Many of these tips might seem easier said than done at first, and a few may seem downright frivolous. But to make it through the long haul, consider the wisdom of that air-safety rule about putting your own oxygen mask on first before helping others. Here are some ways to do that:
Take breaks. It's essential to regularly schedule a few times each week — even for just an hour or two — when you can get away while a family member, friend, or a health aide stays with your child. Once away, that time is yours, so don't feel guilty about how you spend it. Nap, read, have coffee with a friend, go shopping, whatever allows you to relax. While you're out, your child will probably enjoy having someone else to talk to and you'll feel refreshed when you get back.
Eat right. It's no surprise that living on coffee and picking at hospital leftovers can leave you feeling tired and run down. If you know you're going to be out, carry nutritious snacks with you, like fruit, granola bars, sandwiches, or nuts. And if friends offer to bring homemade meals to your home to help out, take them up on it.
Exercise. Whether through a brisk walk, a bike ride, or yoga, most people find that exercise helps clear the mind, boost energy levels, and improve sleep. Even 20 minutes can do the trick, so save a bit of time every day to get moving.
Stay organized. Keep all the information you've accumulated about your child's illness in one place, including medication schedules, important phone numbers, and insurance information. When you think of questions for your doctor, write them down immediately so you won't forget. And since dealing with insurance companies can often seem like a full-time job in itself, enlist the help of your spouse or another trusted family member or friend to help keep it all straight. Use a notebook to keep all of the information in one place.
Ask for help. Your friends and family likely want to help you, but might not be sure about what you need. If someone says, "If there's anything I can do…" — and there is — say so. You'd be surprised at how running an errand, doing some laundry, or just sitting and listening to you talk about the day can not only benefit you, but also can make a loved one feel useful.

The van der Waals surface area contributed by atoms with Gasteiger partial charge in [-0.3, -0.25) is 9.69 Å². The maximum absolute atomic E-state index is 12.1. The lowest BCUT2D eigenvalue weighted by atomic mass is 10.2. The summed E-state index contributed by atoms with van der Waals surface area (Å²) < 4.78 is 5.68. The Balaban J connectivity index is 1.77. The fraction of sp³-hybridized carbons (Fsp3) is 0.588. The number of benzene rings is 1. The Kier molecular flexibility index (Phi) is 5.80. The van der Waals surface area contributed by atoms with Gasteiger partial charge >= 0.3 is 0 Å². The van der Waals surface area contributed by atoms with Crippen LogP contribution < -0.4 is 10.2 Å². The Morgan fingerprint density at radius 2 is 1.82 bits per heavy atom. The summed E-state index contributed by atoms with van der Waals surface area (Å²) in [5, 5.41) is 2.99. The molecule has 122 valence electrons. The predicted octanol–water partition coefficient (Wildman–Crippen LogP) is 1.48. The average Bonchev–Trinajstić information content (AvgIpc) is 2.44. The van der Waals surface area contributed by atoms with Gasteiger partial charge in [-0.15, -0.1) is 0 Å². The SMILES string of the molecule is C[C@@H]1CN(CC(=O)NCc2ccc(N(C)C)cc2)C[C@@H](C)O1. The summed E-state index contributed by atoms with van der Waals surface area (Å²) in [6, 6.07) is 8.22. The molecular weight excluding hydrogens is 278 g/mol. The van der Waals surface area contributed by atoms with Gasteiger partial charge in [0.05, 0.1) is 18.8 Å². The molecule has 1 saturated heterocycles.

Find a support group. Ask your child's doctor, nurse, or social worker for information on local support groups related to your child's condition or caregiving in general. If you feel more comfortable sharing anonymously online, then look there. The important thing is to get beyond the feeling of isolation by reaching out to others who've been in your shoes.
Acknowledge your feelings. Your child is sick — of course you have feelings of anger and frustration, and days when you wish you didn't have to deal with it all. Does this make you a bad parent? No, it makes you human. Accept these negative feelings and the often painful fact that no matter how much time or energy you invest in your child's care, you can never be completely in control of your child's health and happiness.
Be aware of the signs of "caregiver burnout." Caregiver burnout is a true state of exhaustion, both physical and emotional. It tends to happen when caregivers try to "do it all" without getting the help or rest they need.
Because caregivers tend to be on autopilot, they're not usually quick to recognize burnout in themselves. Other people might notice the symptoms first, which can include changes in appetite and sleep patterns, withdrawal from social activities, increased anxiety, or emotions that are either heightened (such as excessive crying or irritability) or decreased (feeling empty or unconcerned). Take it seriously if someone you trust notices any of these things in you.
If you feel like you may be experiencing caregiver burnout, depression, or anxiety, explain your feelings and symptoms to your doctor, who may recommend that you see a counselor or therapist (especially one who specializes in caregiver needs).
Your doctor also may encourage you to take a temporary break from your duties by looking into respite care (the kind needed would depend on how ill your child is). Medications for anxiety or depression could be an option, too.
Finally, remember that you are not superhuman. You're a parent doing your best. So give your child your time, your encouragement, your attention, and your unconditional love. Just be sure to save a little bit for yourself.
Reviewed by: Joanne Quillen, MSN, PNP-BC
Date reviewed: May 2012